Phillies defeat Reds, 10-3, in Utley's return

Placido Polanco got the scoring started with a two-run shot in the first. Jimmy Rollins and Ryan Howard (right) met him at the plate.
Placido Polanco got the scoring started with a two-run shot in the first. Jimmy Rollins and Ryan Howard (right) met him at the plate. (YONG KIM / Staff Photographer)
Posted: May 24, 2011

At 6:40 p.m., Chase Utley jogged to right field to begin his pregame stretches. He was the first Phillies position player on the field, and the largest regular-season crowd in Citizens Bank Park history cheered. The fans cheered when he signed a few autographs minutes before the game. And they cheered when the scoreboard showed him signing said autographs.

When he batted for the second time in the third inning of Monday's 10-3, feel-good blowout of Cincinnati, many of the 45,841 fans began chanting, "Let's go, Chase!" He struck out, but they cheered anyway because a seven-run inning was in the books.

"I tried to tune them out a little bit," Utley said, "but they were a little bit too loud."

Utley was not the reason why the Phillies emerged from an offensive coma with style. Actually, he had absolutely nothing to do with it, going 0 for 5. And the fans still cheered after each out.

But that buzz was back, the buzz that has encapsulated the previous four seasons in this ballpark, the buzz that comes with prodigious offensive displays. (No offense to the spectacular pitching that has dominated this season.)

"When you get him around the game, it just gets guys excited," starter Cole Hamels said. "It's a new energy level. If that's what it takes for us to get going, then great."

"We scored 10 runs," Charlie Manuel said. "I don't know if it was his presence or not, but somebody did something right. So we'll give him credit, all right?"

The Phillies batted around in the third, even with Utley accounting for two outs. Jimmy Rollins hit a three-run home run. Raul Ibanez, who is hitting .353 since May 3, singled home a run. John Mayberry Jr. dunked one into left for two more. Even Hamels drove in a run with a single.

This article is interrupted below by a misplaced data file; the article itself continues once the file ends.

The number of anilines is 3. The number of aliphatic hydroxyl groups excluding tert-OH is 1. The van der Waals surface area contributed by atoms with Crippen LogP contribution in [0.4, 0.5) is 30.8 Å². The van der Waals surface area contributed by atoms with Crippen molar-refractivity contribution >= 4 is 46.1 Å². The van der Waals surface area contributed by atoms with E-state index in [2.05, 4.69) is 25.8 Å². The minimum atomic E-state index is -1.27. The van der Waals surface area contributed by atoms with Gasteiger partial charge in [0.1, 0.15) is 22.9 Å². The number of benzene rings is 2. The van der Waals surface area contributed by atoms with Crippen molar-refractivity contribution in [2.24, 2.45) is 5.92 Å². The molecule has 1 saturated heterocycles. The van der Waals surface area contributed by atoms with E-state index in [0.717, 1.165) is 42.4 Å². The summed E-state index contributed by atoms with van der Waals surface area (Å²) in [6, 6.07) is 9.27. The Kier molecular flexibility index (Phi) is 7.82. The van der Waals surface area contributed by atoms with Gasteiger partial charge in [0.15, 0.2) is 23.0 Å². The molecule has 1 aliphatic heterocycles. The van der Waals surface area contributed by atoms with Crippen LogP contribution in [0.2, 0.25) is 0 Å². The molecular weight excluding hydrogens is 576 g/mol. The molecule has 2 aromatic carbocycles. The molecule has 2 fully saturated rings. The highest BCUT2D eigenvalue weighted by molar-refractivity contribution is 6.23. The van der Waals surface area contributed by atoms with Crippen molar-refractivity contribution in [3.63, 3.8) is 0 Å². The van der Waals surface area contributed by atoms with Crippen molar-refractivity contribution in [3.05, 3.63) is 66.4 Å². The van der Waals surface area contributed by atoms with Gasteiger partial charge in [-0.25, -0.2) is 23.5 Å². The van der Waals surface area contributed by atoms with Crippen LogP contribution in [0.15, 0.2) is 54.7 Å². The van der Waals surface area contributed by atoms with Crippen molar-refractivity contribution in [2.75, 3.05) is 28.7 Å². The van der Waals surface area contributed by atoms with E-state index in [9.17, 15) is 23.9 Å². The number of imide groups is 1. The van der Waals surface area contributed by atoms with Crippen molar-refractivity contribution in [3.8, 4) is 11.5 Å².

Maybe the lesson here is: Nine games do not a season make. (Of course, neither does one night of an offensive explosion.) Nine games straight of three or fewer runs were mostly painful to watch, but they represented exactly 5.6 percent of the 162-game season.

This Phillies offense is capable of slumping, and it will do so again this season. It is also capable of nights like Monday.

These sorts of games offer the promise of a healthy offense. In the 20 games when the Phillies have scored four or more runs, they are 18-2, by far the best winning percentage in the majors. Averaging more than four runs per game is not a tall task; the National League average entering Monday's play was 4.09. (The Phillies were at 3.83.)

It helped that the wind was blowing out for a good portion of the game, and it was one of the more humid nights at the ballpark this season. Manuel and a handful of his players have maintained that the offense would heal with both health and warmer weather.

Monday marked the first time the Phillies scored 10 runs in 24 days. The seven runs in the third inning were more than they had scored in an entire game since May 5.

Utley made the first and last outs of the inning. He played eight innings before Manuel removed him in the rout. Utley flied out to center in his first at-bat, chopped one back to the pitcher in his second, struck out in his third, flied out to center in his fourth, and grounded out to second in his fifth and final at-bat.

Utley's first-inning at-bat was sandwiched between a Rollins single and a Placido Polanco homer. Every starting player but Utley had at least one hit, and seven different Phillies scored runs.

The fickle game that is baseball led Roy Oswalt to muse a day earlier about the lack of offense after another low-scoring Phillies loss Sunday.

"You never really know what's going to happen," Oswalt said. "The next 10 games we could score 10 every game."

Maybe he was on to something.

Contact staff writer Matt Gelb at or @magelb on Twitter.

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